Two years later, from February 6 to March 4, 1943, a group exhibition, Twelve painters of today, is held at the Galerie de France with Bazaine, Bores, Chauvin, Esteve, André Fougeron, Gischia, Lapicque, Le Moal, Gable, Singier, Villon, Lautrec, Tal Coat. Despite their aesthetic differences, emerging from this group these artists who will soon be named as members of a “New School of Paris”.
Pierre Francastel, in a book written under the Occupation, but published at the Liberation in 1946 (New Drawing, New Painting, The School of Paris), in fact labels the Romanesque and cubist style of these painters known as “of French tradition” using the formula of André Warnod.
After the Second World War until about the year 1960, the Nouvelle École de Paris or Second School of Paris refers to a group of contemporary painters, who devoted themselves above all to abstract painting. The Nouvelle École de Paris was a not firmly organized group of interconnected Parisian painters, which was significantly influenced by Roger Bissière. These included Jean Dubuffet, Pierre Soulages, Nicolas de Staël, Hans Hartung, Serge Poliakoff, Jean-Michel Coulon, Bram van Velde, Georges Mathieu, Jean René Bazaine, Alfred Manessier, Jean Le Moal and Gustave Singier. Arnold Fiedler, Hans Hartung, Serge Poliakoff, Nicolas de Staël, Maria Helena Vieira da Silva, Raoul Ubac, Wols, the Franco-Chinese artist Zao Wou-Ki, and the artists of CoBrA were both associated and independent artists. Many of these artists were representatives of the Lyrical Abstraction and Tachism, often the Nouvelle École de Paris is also synonymous withTachism used.
École de Paris was also the name of a series of exhibitions of modern art in Paris. One of the most important exhibitions is the ” École de Paris 1957 ” in the Galerie Charpentier. More than 150 artists participated in this exhibition, including Hans Hartung, Roger Bissière, Édouard Pignon, Gustave Singier, Pierre Soulages, Jean-Michel Coulon, Jean Carzou, Roger Chapelain-Midy and many other significant artists.
Today, the expression “School of Paris” covers several meanings.
The phrase was diverted by some in the 1950s to define a national figurative aesthetic; it then takes on a strongly pejorative connotation in the vocabulary of criticism of the late 1960s flagging the New York School. In addition, Parisian galleries relay confusion over the use of the term. In January 1952, during an exhibition at the Babylone Gallery, Charles Estienne decided to bring together only artists with abstract tendencies. They are presented as guarantors of the New School of Paris born between 1940 and 1950. The Charpentier Gallery, in 1960, widens its selection of artists. It is exhibited by the Biennale of Paris in 1961. The article of Connaissance des Arts [ref. necessary] appeared at the time of the exhibition in retrace the contents:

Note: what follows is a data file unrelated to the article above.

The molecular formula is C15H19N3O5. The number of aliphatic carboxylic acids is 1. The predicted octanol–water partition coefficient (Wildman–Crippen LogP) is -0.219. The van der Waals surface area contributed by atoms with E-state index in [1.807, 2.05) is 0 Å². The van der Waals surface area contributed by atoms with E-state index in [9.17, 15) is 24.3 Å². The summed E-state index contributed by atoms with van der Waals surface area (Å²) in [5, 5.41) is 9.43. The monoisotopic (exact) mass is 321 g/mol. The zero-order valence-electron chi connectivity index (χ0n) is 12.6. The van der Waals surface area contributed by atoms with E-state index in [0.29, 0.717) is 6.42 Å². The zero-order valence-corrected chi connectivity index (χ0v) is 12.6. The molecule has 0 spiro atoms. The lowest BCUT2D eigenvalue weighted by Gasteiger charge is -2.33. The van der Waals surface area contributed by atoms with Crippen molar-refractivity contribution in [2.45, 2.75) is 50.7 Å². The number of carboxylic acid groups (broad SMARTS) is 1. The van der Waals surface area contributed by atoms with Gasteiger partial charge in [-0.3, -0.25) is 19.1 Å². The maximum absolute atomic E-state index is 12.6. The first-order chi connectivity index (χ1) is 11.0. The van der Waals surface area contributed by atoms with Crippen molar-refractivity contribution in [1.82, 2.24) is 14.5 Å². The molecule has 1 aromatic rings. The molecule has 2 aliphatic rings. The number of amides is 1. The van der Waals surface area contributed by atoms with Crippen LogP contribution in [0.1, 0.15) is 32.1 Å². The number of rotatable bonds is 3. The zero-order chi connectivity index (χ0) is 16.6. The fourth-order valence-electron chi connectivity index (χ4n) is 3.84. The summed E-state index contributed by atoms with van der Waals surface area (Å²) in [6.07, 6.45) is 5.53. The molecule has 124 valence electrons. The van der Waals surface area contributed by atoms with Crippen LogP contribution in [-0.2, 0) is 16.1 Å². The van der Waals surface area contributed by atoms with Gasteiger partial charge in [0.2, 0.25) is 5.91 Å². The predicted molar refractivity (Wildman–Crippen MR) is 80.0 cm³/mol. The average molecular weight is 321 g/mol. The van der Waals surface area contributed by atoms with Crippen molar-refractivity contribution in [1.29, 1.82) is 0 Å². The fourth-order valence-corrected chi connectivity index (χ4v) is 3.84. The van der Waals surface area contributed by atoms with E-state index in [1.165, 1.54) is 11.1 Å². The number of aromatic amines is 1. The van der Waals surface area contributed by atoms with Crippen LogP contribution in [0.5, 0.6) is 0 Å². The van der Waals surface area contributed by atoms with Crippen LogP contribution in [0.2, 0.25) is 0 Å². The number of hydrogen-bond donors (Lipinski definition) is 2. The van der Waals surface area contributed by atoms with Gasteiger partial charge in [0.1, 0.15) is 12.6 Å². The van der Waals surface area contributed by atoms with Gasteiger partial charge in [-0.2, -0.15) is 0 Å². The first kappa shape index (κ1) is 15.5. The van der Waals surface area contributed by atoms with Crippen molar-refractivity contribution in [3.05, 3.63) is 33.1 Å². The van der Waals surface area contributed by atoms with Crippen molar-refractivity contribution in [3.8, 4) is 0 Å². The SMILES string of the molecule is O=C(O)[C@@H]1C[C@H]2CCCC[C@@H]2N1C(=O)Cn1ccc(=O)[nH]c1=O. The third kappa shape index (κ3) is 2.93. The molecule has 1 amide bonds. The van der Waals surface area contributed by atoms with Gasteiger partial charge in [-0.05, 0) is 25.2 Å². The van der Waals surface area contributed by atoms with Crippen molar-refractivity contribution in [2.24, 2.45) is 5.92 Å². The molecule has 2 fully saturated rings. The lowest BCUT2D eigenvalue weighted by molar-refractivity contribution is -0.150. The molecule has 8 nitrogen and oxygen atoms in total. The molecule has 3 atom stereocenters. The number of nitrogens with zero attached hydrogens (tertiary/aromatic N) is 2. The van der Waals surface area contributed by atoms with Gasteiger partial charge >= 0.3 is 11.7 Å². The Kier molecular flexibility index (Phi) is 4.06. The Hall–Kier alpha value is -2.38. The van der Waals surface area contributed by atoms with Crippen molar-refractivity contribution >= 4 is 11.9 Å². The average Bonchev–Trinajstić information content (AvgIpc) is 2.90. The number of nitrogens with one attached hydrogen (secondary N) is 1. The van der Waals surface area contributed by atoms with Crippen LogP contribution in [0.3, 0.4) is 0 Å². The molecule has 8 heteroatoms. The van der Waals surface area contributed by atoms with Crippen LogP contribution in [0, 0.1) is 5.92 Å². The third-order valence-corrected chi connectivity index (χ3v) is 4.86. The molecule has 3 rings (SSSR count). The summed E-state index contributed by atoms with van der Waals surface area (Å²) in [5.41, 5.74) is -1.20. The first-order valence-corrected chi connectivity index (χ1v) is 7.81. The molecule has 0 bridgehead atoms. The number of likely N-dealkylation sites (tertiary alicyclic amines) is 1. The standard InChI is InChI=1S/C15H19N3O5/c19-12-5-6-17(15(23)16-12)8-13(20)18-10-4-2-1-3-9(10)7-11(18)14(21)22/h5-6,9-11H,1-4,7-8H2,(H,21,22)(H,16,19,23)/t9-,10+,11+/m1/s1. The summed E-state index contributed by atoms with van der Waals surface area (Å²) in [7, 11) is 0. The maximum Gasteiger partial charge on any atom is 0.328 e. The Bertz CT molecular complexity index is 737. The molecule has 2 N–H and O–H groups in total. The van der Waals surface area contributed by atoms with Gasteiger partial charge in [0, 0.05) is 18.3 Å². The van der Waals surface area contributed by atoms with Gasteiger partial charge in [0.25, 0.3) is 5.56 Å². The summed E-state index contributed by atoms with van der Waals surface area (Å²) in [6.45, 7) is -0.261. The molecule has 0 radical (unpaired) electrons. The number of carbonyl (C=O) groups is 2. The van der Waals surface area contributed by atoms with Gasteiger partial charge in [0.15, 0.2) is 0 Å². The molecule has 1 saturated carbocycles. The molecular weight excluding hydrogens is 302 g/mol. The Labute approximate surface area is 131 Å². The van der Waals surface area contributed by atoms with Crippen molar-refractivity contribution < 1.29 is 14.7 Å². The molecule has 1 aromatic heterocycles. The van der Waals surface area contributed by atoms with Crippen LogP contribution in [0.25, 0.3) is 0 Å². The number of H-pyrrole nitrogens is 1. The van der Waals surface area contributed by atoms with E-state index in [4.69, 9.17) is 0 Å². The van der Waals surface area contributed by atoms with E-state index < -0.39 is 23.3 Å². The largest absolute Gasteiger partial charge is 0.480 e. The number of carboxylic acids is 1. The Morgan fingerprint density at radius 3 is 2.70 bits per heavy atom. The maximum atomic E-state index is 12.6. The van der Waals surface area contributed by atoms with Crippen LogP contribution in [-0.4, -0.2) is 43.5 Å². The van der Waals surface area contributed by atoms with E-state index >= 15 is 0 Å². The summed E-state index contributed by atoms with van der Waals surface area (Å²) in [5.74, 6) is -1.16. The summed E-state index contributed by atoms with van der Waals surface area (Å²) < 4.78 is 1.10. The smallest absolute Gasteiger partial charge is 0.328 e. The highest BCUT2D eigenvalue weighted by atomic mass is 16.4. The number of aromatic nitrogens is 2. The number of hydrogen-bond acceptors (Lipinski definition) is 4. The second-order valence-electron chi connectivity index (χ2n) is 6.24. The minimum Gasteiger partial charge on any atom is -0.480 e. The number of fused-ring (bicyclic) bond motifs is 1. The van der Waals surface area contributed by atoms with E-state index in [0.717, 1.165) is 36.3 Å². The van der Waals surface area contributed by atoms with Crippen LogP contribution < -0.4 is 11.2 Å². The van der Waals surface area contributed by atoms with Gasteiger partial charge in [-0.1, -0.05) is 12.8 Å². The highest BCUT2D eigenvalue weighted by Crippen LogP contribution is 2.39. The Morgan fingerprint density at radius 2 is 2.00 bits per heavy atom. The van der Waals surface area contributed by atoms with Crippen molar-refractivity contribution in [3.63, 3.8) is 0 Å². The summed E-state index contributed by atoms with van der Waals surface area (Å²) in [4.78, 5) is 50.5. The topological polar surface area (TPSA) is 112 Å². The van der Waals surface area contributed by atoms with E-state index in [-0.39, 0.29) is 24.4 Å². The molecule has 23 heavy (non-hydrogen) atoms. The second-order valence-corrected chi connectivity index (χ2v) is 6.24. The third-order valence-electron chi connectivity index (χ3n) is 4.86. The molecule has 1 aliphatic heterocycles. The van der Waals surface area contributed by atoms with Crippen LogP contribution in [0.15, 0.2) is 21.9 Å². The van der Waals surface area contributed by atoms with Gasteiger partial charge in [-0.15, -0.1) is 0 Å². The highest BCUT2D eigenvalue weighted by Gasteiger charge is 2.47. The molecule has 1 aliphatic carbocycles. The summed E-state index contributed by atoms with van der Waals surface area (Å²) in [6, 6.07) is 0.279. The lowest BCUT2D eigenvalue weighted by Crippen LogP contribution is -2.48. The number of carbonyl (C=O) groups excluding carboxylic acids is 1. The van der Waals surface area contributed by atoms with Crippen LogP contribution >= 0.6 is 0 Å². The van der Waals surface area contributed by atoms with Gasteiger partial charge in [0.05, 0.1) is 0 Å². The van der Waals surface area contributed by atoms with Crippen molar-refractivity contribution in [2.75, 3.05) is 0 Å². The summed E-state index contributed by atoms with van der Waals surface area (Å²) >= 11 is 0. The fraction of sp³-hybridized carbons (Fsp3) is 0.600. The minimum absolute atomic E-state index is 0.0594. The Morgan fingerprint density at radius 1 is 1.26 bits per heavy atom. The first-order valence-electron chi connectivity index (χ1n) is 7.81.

“The art is present in Paris, but also elsewhere in Italy, for example. This is what the organizers of the annual exhibition called the School of Paris (Charpentier gallery) understood. They added to their guests twenty-seven painters including Peverelli and ORAZI who live in Paris. Among others, François Baron-Renouard, Burri, Dova, Schneider, Fontana, ORAZI have gained an international reputation. ”
The “Young painting” of the School of Paris
Created just after the war, the Salon de la Jeune Peinture brings together painters born during or shortly after the First World War. The painter Gaëtan de Rosnay is the vice-president. They are sometimes artists who did not show themselves during the occupation or even not at all because they participated actively in the conflict in the ranks of the Allied or Resistance armies. About these painters, André Warnod uses the term Nouvelle École de Paris. This is the expression he uses in particular to classify Maurice Boitel in 1954 and 1955 in Le Figaro.
Some Parisian galleries actively support these artists since the Liberation: the gallery Suillerot, the gallery Chapelain, the gallery of the Élysée, the gallery Bernier, the gallery Drouant David, then Maurice Garnier and Jean Minet of The Art Gallery of the Place Beauvau.
Among the most representative figurative painters of this “young painting” are René Aberlenc, Guy Bardone, François Baron-Renouard, Jean Baudet, Michel Bertrand, Roland Bierge, Bernard Buffet, Maurice Boitel, Yves Brayer, Paul Collomb, Maurice Verdier, André Mignaux, Gaëtan de Rosnay, Françoise Adnet, Belias, Cara-Costea, Geoffroy Dauvergne,Jean Dries, Roger Forissier, Janerand Daniel, Michel de Gallard, Jansem, Jean Joyet, François Heaulme, Gabriel Dauchot, Rene Margotton, Yvonne Mottet, ORAZI, Danièle Perré, Peter Henry, Raoul Pradier, Claude Schürr, Paul Schuss, Gaston Sebire, Éliane Thiollier, Michel Thompson 6,Jean Vinay and Louis Vuillermoz.